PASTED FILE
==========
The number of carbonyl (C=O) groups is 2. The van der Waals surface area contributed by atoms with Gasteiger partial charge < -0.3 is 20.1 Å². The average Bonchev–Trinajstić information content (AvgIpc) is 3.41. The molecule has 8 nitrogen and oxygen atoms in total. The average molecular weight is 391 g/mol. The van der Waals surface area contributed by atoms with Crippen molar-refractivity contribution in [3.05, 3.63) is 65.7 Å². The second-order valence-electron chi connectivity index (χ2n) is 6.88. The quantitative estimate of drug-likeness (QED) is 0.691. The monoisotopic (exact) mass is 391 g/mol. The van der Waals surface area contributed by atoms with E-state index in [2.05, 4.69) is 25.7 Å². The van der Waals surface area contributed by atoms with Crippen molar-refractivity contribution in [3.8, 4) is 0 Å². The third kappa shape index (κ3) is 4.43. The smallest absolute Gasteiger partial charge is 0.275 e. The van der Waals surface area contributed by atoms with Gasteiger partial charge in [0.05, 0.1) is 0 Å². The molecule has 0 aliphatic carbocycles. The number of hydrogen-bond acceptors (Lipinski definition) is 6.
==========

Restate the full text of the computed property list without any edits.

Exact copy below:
The number of carbonyl (C=O) groups is 2. The van der Waals surface area contributed by atoms with Gasteiger partial charge < -0.3 is 20.1 Å². The average Bonchev–Trinajstić information content (AvgIpc) is 3.41. The molecule has 8 nitrogen and oxygen atoms in total. The average molecular weight is 391 g/mol. The van der Waals surface area contributed by atoms with Crippen molar-refractivity contribution in [3.05, 3.63) is 65.7 Å². The second-order valence-electron chi connectivity index (χ2n) is 6.88. The quantitative estimate of drug-likeness (QED) is 0.691. The monoisotopic (exact) mass is 391 g/mol. The van der Waals surface area contributed by atoms with E-state index in [2.05, 4.69) is 25.7 Å². The van der Waals surface area contributed by atoms with Crippen molar-refractivity contribution in [3.8, 4) is 0 Å². The third kappa shape index (κ3) is 4.43. The smallest absolute Gasteiger partial charge is 0.275 e. The van der Waals surface area contributed by atoms with Gasteiger partial charge in [0.05, 0.1) is 0 Å². The molecule has 0 aliphatic carbocycles. The number of hydrogen-bond acceptors (Lipinski definition) is 6.